Yes, I said “BUY” deductions. They do cost you money, you know.
Did you know that our government has a FREE deduction for most of us?
That free deduction is called the STANDARD deduction. I say it’s ” free” because you don’t have to spend a dime to claim this one. The amount of your standard deduction does change from year to year and is based on your filing status. Single, Married Filing Jointly, Married Filing Separately, Head-of-Household status – each one has a different standard deduction.
There are various categories of deductions that are allowable on 1040 tax return form Schedule A, Itemized Deductions. These different categories are:
- Medical and Dental Expenses
- Taxes You Paid
- Interest You Paid
- Gifts to Charity
- Casualty and Theft Losses
- Job Expenses and Certain Miscellaneous Deductions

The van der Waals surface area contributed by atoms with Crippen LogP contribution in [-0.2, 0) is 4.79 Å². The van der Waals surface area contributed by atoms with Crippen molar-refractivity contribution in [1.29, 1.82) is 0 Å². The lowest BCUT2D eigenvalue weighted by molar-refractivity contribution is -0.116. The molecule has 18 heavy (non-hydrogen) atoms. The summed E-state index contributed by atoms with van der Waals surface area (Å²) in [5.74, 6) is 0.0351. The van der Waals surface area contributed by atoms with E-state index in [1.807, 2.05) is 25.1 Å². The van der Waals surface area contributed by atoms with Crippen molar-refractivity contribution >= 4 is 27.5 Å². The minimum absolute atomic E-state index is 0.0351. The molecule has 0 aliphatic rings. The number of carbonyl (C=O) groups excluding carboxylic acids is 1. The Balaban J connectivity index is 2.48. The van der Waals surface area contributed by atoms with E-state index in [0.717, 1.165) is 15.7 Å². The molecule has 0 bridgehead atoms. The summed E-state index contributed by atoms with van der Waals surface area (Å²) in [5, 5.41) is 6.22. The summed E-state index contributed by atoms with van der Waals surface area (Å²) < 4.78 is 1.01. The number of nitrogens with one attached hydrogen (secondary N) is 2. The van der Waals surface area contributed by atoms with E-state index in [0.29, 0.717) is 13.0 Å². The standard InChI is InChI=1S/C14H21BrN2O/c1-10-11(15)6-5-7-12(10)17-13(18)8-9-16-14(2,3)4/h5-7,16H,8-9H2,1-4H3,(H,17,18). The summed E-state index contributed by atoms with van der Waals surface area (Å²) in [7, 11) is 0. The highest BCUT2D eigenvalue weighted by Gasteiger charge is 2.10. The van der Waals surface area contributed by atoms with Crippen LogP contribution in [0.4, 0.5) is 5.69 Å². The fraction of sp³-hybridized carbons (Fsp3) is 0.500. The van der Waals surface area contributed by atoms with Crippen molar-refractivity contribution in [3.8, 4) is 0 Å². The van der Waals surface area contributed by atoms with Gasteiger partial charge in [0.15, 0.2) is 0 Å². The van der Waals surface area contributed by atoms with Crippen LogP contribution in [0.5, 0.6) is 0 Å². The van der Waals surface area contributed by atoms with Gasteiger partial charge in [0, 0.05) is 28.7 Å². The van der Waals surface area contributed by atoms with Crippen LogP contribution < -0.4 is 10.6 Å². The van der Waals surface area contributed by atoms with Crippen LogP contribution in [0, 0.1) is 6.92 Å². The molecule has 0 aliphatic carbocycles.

- Other Miscellaneous Deductions
In deciding whether to take the standard deduction or whether to itemize deductions, I ask my clients if they own their own home. And if that answer is yes, I ask if they have a mortgage on their home. The reason…Interest paid on a home mortgage is usually the largest of deductions. If you own your own home, you also pay real estate taxes. If you live in a state that has an income tax, those taxes you paid or had withheld from your paycheck are deductible. Since there are states that do NOT impose an income tax, the government allows us to choose to deduct sales taxes paid instead of income taxes paid. And if you have a car, you may also be able to deduct the license plate registration fee.
Unusually large medical expenses can also shift you from taking the standard deduction to itemizing deductions. I tell my clients that this is NOT the big deduction I want them to have. Amounts you pay for medical insurance, doctor and dentist visits, prescriptions and lab fees are the common deductions. There are costs that are deductible and there are costs that are NOT deductible. How do you know which is which? Talk to your trusted tax advisor.